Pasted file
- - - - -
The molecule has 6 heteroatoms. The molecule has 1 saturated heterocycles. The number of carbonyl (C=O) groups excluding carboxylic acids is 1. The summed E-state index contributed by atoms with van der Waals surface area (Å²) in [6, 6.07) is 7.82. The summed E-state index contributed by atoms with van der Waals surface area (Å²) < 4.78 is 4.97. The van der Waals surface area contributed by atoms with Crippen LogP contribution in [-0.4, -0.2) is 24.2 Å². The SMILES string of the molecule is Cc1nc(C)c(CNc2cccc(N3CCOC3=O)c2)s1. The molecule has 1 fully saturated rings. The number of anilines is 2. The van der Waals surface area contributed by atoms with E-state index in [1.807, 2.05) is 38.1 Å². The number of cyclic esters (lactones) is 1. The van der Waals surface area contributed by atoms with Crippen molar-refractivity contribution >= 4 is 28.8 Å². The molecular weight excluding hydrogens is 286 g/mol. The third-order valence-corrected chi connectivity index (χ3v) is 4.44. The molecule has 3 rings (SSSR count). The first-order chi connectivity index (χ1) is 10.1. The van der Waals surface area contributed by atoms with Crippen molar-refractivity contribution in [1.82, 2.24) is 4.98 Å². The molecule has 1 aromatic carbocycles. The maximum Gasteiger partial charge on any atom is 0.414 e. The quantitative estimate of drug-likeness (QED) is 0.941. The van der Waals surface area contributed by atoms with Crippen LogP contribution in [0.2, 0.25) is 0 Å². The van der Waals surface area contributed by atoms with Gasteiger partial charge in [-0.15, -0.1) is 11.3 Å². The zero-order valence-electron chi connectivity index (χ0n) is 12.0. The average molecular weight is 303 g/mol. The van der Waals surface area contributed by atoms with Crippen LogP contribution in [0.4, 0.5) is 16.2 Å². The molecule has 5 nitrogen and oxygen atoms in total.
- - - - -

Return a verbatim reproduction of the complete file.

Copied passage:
The molecule has 6 heteroatoms. The molecule has 1 saturated heterocycles. The number of carbonyl (C=O) groups excluding carboxylic acids is 1. The summed E-state index contributed by atoms with van der Waals surface area (Å²) in [6, 6.07) is 7.82. The summed E-state index contributed by atoms with van der Waals surface area (Å²) < 4.78 is 4.97. The van der Waals surface area contributed by atoms with Crippen LogP contribution in [-0.4, -0.2) is 24.2 Å². The SMILES string of the molecule is Cc1nc(C)c(CNc2cccc(N3CCOC3=O)c2)s1. The molecule has 1 fully saturated rings. The number of anilines is 2. The van der Waals surface area contributed by atoms with E-state index in [1.807, 2.05) is 38.1 Å². The number of cyclic esters (lactones) is 1. The van der Waals surface area contributed by atoms with Crippen molar-refractivity contribution >= 4 is 28.8 Å². The molecular weight excluding hydrogens is 286 g/mol. The third-order valence-corrected chi connectivity index (χ3v) is 4.44. The molecule has 3 rings (SSSR count). The first-order chi connectivity index (χ1) is 10.1. The van der Waals surface area contributed by atoms with Crippen molar-refractivity contribution in [1.82, 2.24) is 4.98 Å². The molecule has 1 aromatic carbocycles. The maximum Gasteiger partial charge on any atom is 0.414 e. The quantitative estimate of drug-likeness (QED) is 0.941. The van der Waals surface area contributed by atoms with Crippen LogP contribution in [0.2, 0.25) is 0 Å². The van der Waals surface area contributed by atoms with Gasteiger partial charge in [-0.15, -0.1) is 11.3 Å². The zero-order valence-electron chi connectivity index (χ0n) is 12.0. The average molecular weight is 303 g/mol. The van der Waals surface area contributed by atoms with Crippen LogP contribution in [0.4, 0.5) is 16.2 Å². The molecule has 5 nitrogen and oxygen atoms in total.